Shouldn’t Jos Teo bitch about the Integrated Programmes that make PSLE such an impt exam today, rather than against employers that offer PSLE leave for their employees, and parents that take time off to coach their kids. In my time, PSLE was important to get into RI, Victoria and Serangoon English: once in if no major balls-up could do PreU in these schools (Integrated Programme is juz modern variant), but if one went to mission primary schools, going to mision secondary schools (and PreU) wasn’t that dependent on PSLE results, unless one was stupid. Things got even better when the govt started NJC.  More places for PreU studies.

But then the cycle turned and now PLSE is the exam to pass.

“We are quite mistaken to behave as if PSLE is THE defining moment in a child’s development.”: Err not all parents can afford to send their kids overseas to make sure they get a good education, if the kids get culled here.

And following the logic of her outburst, wouldn’t the logic of her argument mean that the government is wrong to continue curbing the number of COEs? As even ministers and MAS concede that the rising costs of COEs adds to inflationary pressures, even if ministers are wrong to say that rising COEs don’t affect the cost of living of us plebs (those unable to afford owning cars, and have to use public tpt).

Which brings me to the inflation situation.

Remember me bitching in early August that MTI jnr minister Lee Yi Shyan, and the local media covering him, were misrepresenting the pix on food inflation? I had pointed out that there were reports of rising food prices.

Well now MAS validates what I was saying. MAS warned on Tuesday about upward pressures in imported food prices over the next few months and into early 2013 due to weather-related supply disruptions.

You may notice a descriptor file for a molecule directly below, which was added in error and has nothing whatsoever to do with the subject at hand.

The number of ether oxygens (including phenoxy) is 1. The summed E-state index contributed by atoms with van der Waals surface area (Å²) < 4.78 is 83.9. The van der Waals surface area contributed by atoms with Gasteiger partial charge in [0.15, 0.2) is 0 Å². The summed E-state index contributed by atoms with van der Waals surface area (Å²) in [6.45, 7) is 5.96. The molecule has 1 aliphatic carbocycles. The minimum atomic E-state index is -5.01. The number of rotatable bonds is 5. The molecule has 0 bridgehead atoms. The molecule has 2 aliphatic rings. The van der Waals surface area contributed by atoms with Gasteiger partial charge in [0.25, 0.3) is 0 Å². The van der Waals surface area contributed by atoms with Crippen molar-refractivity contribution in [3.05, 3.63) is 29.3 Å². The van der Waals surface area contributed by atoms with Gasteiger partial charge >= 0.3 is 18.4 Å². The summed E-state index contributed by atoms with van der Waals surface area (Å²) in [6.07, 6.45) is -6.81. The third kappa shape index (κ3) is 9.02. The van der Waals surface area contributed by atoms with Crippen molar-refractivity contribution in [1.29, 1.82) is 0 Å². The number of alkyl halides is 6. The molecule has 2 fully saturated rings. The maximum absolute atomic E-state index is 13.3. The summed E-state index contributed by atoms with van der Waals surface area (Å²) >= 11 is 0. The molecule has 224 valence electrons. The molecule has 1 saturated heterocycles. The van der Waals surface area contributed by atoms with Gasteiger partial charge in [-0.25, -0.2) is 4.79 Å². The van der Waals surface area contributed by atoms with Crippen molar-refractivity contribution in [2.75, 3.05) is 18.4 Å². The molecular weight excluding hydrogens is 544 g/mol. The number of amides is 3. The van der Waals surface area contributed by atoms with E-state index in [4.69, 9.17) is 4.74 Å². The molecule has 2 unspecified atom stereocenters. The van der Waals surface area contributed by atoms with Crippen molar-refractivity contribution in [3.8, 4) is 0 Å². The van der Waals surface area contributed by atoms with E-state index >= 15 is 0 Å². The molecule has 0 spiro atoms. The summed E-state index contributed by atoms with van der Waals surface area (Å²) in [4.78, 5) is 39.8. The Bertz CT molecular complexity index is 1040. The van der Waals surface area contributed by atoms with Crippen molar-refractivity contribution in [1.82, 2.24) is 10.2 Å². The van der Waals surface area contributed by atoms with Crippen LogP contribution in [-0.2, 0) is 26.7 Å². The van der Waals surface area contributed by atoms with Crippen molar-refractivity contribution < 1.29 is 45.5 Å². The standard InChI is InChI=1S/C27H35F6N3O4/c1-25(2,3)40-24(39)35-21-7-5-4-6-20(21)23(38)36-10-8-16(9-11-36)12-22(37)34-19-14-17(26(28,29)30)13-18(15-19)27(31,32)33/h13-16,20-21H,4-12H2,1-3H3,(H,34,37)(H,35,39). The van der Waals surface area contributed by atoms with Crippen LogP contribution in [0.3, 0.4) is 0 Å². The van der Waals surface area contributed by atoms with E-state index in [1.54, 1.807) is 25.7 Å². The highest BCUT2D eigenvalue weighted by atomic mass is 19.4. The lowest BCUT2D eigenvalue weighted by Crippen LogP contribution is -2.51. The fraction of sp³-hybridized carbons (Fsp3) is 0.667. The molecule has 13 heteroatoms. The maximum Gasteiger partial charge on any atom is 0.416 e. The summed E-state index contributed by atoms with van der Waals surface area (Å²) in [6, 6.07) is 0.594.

Jos has gd company. And this ST guy should be in line to be a jnr minister.

Note: Last sentence and link to Jos piece added at 9.09am on day of publication.

 

Dr Goh’s Diamond Hard Truth reaffirmed

In Economy, Political economy on 19/10/2012 at 6:49 am

As a retiree, I was getting worried that PM, Tharman and gang had abandoned a Hard Truth that Dr Goh Keng Swee had laid down (and which has served us well, unlike some of Hary’s Hard Truths): Singapore’s exchange rate policy cannot be used as a tool to manage the country’s export competitiveness.  It was a Diamond Hard Truth, engraved in granite, that the Singapore dollar is a key macro-economic policy tool to keep inflation under control.

Increasingly based on the comments of forecasters and the central bank’s actions, I had gotten the impression that the exchange rate policy was being used as a tool to manage the country’s export competitiveness.

This worry got worse earlier this year with inflation above 5%, ministerial jokes about inflation (that even BT contradicted), and the tightening of the FT policy that had employers screaming.  

Until last Friday that is, when the central bank, in a decision that surprised the market, decided not to ease its monetary policy in spite of slowing exports due to a weaker global economy. (The S$ has appreciated since January by 6% against US$.)

And the  Trade and Industry Minister Lim Hng Kiang said on Monday, “The [central bank] recognises the need to strike the right balance between ensuring exporters are not unduly hurt by a stronger currency in the short-term, and capping underlying price and cost pressures in the economy. However, the exchange rate cannot be used as a tool to manage Singapore’s export competitiveness.”

 Over the longer term, he added, competitiveness could only be achieved through higher productivity and innovation such as creating new products that the market demands. (Ya been hearing this rubbish since the 1980s but the new products and productivity never appear, bit like Godot)

(He could, and should, have added that S’pores exports require imports. Dr Goh used to emphasise that a cheap S$ means export costs go up because the prices of imports used to make the exports goes up. Minister Lim did not make this point. He should have reminded S’poreans of this Hard Truth.)

Mr Lim was responding to a question posed by an economic literate NMP, Tan Su Shan, who is MD of wealth management at DBS Bank. She asked if the central bank would “consider recalibrating its strong Singapore dollar policy and allow the Singapore dollar nominal effective exchange rate to appreciate at a slower pace”.

“The strengthening of the Singapore dollar is a key macro-economic policy tool to keep inflation in check over the medium term,” he added.

Finally, readers might want to send this BBC clip  about local inflation fears to the junior minister who talked rubbish on inflation in August https://atans1.wordpress.com/2012/09/03/err-lee-what-did-you-say-abt-food-inflation/. It’s not juz me, it’s the BBC